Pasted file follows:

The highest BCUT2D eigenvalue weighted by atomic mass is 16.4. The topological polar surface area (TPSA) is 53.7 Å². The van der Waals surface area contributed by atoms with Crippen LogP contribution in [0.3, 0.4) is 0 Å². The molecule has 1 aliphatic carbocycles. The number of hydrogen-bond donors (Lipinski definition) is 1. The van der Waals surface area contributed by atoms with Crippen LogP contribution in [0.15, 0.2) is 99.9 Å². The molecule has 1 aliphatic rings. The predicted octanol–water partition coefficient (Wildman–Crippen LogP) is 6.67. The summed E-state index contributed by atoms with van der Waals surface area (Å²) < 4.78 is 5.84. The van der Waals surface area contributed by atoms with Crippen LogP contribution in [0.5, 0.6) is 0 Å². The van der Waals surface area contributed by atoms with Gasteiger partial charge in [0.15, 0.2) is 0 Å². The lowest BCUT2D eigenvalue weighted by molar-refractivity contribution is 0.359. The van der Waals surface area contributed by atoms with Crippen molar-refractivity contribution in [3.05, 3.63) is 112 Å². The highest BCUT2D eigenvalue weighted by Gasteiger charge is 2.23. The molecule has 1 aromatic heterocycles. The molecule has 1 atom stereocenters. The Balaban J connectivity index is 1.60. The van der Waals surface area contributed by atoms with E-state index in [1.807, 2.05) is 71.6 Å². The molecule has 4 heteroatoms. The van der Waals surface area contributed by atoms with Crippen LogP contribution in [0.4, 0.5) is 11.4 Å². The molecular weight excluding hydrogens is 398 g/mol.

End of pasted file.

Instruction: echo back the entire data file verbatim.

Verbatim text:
The highest BCUT2D eigenvalue weighted by atomic mass is 16.4. The topological polar surface area (TPSA) is 53.7 Å². The van der Waals surface area contributed by atoms with Crippen LogP contribution in [0.3, 0.4) is 0 Å². The molecule has 1 aliphatic carbocycles. The number of hydrogen-bond donors (Lipinski definition) is 1. The van der Waals surface area contributed by atoms with Crippen LogP contribution in [0.15, 0.2) is 99.9 Å². The molecule has 1 aliphatic rings. The predicted octanol–water partition coefficient (Wildman–Crippen LogP) is 6.67. The summed E-state index contributed by atoms with van der Waals surface area (Å²) < 4.78 is 5.84. The van der Waals surface area contributed by atoms with Crippen LogP contribution in [0.5, 0.6) is 0 Å². The van der Waals surface area contributed by atoms with Gasteiger partial charge in [0.15, 0.2) is 0 Å². The lowest BCUT2D eigenvalue weighted by molar-refractivity contribution is 0.359. The van der Waals surface area contributed by atoms with Crippen molar-refractivity contribution in [3.05, 3.63) is 112 Å². The highest BCUT2D eigenvalue weighted by Gasteiger charge is 2.23. The molecule has 1 aromatic heterocycles. The molecule has 1 atom stereocenters. The Balaban J connectivity index is 1.60. The van der Waals surface area contributed by atoms with E-state index in [1.807, 2.05) is 71.6 Å². The molecule has 4 heteroatoms. The van der Waals surface area contributed by atoms with Crippen LogP contribution in [0.4, 0.5) is 11.4 Å². The molecular weight excluding hydrogens is 398 g/mol.